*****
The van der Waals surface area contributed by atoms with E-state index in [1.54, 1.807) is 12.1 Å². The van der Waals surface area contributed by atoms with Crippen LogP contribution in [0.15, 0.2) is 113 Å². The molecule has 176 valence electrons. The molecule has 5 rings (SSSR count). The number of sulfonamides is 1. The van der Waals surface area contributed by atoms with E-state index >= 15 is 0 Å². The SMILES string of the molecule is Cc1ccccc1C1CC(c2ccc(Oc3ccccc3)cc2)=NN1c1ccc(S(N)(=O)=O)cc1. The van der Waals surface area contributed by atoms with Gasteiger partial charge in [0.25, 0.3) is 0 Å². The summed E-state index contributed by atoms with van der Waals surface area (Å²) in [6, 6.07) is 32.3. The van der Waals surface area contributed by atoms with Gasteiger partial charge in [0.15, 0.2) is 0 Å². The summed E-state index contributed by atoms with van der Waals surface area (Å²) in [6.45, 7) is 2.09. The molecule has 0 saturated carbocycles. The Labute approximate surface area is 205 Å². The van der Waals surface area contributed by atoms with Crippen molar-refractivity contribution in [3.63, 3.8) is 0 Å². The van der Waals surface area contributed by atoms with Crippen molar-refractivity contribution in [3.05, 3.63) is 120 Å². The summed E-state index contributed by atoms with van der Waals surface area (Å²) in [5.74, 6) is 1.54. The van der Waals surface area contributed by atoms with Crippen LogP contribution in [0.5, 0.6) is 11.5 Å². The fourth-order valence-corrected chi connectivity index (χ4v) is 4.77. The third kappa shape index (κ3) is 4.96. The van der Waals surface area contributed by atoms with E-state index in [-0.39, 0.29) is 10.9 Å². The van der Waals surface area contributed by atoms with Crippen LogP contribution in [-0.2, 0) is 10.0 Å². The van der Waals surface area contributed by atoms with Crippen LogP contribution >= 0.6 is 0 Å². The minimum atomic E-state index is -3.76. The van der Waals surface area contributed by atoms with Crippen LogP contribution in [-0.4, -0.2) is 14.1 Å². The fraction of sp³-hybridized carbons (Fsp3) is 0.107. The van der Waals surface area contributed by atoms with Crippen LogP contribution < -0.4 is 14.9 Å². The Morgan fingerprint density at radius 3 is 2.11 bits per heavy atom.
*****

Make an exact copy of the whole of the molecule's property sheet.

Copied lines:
The van der Waals surface area contributed by atoms with E-state index in [1.54, 1.807) is 12.1 Å². The van der Waals surface area contributed by atoms with Crippen LogP contribution in [0.15, 0.2) is 113 Å². The molecule has 176 valence electrons. The molecule has 5 rings (SSSR count). The number of sulfonamides is 1. The van der Waals surface area contributed by atoms with E-state index >= 15 is 0 Å². The SMILES string of the molecule is Cc1ccccc1C1CC(c2ccc(Oc3ccccc3)cc2)=NN1c1ccc(S(N)(=O)=O)cc1. The van der Waals surface area contributed by atoms with Gasteiger partial charge in [0.25, 0.3) is 0 Å². The summed E-state index contributed by atoms with van der Waals surface area (Å²) in [6, 6.07) is 32.3. The van der Waals surface area contributed by atoms with Gasteiger partial charge in [0.15, 0.2) is 0 Å². The summed E-state index contributed by atoms with van der Waals surface area (Å²) in [6.45, 7) is 2.09. The molecule has 0 saturated carbocycles. The Labute approximate surface area is 205 Å². The van der Waals surface area contributed by atoms with Crippen molar-refractivity contribution in [3.63, 3.8) is 0 Å². The van der Waals surface area contributed by atoms with Crippen molar-refractivity contribution in [3.05, 3.63) is 120 Å². The summed E-state index contributed by atoms with van der Waals surface area (Å²) in [5.74, 6) is 1.54. The van der Waals surface area contributed by atoms with Crippen LogP contribution in [0.5, 0.6) is 11.5 Å². The fourth-order valence-corrected chi connectivity index (χ4v) is 4.77. The third kappa shape index (κ3) is 4.96. The van der Waals surface area contributed by atoms with E-state index in [-0.39, 0.29) is 10.9 Å². The van der Waals surface area contributed by atoms with Crippen LogP contribution in [-0.2, 0) is 10.0 Å². The van der Waals surface area contributed by atoms with Crippen LogP contribution >= 0.6 is 0 Å². The minimum atomic E-state index is -3.76. The van der Waals surface area contributed by atoms with Crippen LogP contribution in [-0.4, -0.2) is 14.1 Å². The fraction of sp³-hybridized carbons (Fsp3) is 0.107. The van der Waals surface area contributed by atoms with Crippen LogP contribution < -0.4 is 14.9 Å². The Morgan fingerprint density at radius 3 is 2.11 bits per heavy atom.